[This is the very language which Jim Tressel signed-onto in September 2010, which the NCAA later used to show that Tressel was “not credible” and had “purposely hid” evidence. It is Form 16-2 language, but the NCAA-Chinatown coaches and administrators acted on April 26, 2017 (six days after Rick Pitino testified before the NCAA) to eliminate Form 16-2, effective August 1, 2017. The coaches and administrators apparently wanted to do “as little as possible” with regard to reporting violations, within an NCAA system which touts its heavy reliance upon self-reporting.]

To mandate that every coach file such an affidavit by the end of today would impose almost no burden on anyone. It requires no commission, no meetings, no manpower, no outlay. No on-the-plane, in-the-field, on-site investigations. Simple. Pretty close to As Little As Possible.

Emmert won’t do it. Neither will the NCAA.

A Giant Step for University Presidents and Athletic Directors

It is the end of the movie Chinatown, after the wreckage of events results in the shooting death of Evelyn Mulwray, at the hand of a police detective. And PI Gittis, who unwittingly got drawn into events to try to save Evelyn and her daughter/sister, is heard to utter, almost inaudibly, “as little as possible.” To which the detective responds, “Forget about it, Jake. It’s Chinatown.”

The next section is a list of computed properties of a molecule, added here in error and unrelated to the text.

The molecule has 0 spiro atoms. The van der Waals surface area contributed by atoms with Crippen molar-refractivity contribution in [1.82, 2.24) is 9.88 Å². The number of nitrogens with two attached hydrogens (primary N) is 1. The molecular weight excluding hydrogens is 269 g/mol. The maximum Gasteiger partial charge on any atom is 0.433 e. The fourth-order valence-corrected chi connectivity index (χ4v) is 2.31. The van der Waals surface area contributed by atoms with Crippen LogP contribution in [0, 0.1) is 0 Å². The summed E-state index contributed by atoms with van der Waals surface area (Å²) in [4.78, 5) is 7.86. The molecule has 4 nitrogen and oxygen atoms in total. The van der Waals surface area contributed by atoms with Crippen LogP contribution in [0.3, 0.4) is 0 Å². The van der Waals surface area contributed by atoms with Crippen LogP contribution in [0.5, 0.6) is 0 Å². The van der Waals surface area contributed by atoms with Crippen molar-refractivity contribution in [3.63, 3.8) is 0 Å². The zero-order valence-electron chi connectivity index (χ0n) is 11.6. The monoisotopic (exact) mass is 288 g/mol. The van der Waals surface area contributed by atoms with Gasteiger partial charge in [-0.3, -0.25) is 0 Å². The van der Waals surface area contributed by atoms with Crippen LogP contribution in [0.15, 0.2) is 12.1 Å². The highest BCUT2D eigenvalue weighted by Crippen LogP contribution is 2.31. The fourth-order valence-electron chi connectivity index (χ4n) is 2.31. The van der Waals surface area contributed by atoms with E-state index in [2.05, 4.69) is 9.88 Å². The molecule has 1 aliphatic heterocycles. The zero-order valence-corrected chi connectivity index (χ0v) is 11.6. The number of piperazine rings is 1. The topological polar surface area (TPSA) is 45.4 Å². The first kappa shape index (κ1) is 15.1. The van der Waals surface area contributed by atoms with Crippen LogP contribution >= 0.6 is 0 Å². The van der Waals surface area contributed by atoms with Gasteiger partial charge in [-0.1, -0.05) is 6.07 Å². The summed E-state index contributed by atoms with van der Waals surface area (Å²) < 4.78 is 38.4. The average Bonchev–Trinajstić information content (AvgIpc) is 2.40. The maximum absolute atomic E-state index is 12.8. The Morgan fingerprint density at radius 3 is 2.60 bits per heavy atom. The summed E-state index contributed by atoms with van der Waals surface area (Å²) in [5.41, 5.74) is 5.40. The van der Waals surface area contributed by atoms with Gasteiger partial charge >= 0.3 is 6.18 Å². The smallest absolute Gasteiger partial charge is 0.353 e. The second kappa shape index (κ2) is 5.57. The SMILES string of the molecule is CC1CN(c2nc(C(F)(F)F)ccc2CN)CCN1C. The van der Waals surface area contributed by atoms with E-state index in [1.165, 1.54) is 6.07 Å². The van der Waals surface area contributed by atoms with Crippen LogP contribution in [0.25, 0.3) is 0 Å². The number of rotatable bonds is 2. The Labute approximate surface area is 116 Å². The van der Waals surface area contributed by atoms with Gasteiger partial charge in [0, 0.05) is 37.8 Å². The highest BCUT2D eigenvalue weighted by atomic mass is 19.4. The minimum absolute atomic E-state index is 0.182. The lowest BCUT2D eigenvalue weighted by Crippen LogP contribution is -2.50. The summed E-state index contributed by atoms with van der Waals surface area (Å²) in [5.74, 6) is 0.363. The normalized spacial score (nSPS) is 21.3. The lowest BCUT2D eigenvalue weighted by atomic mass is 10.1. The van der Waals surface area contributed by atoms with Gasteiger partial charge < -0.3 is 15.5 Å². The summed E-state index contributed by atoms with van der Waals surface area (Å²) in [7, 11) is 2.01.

This story about the new college basketball indictments, though, has a different coda. Mark Emmert and his NCAA will continue to do as little as possible, and will not re-impose the coach duty to sign Form 16-2.

But if you are a Power 5 university president or athletic director, justifiably worried a tad about some criminal (or NCAA violation) liability putting you in personal or professional jeopardy, you shouldn’t just forget about it.  Your ass is on the line.

 Here’s a suggestion: immediately demand that every basketball and football coach fill out a signed affidavit which includes the above Form 16-2 “any knowledge of violations’ language. (If he refuses, well, that tells you a whole lot, and is probably grounds for employment sanction.) It’s a tiny form, but a giant step. Make the coach commit. Don’t ‘forget about it.” Don’t do “as little as possible. Draw a line, which separates you from Chinatown, now. Get affidavits from every coach, because we’ve not seen the last of the indictments. 

About brewonsouthu

Michigan and Big Ten fan, former lawyer, with interest in college sports and NCAA oversight and decisions, and sports generally.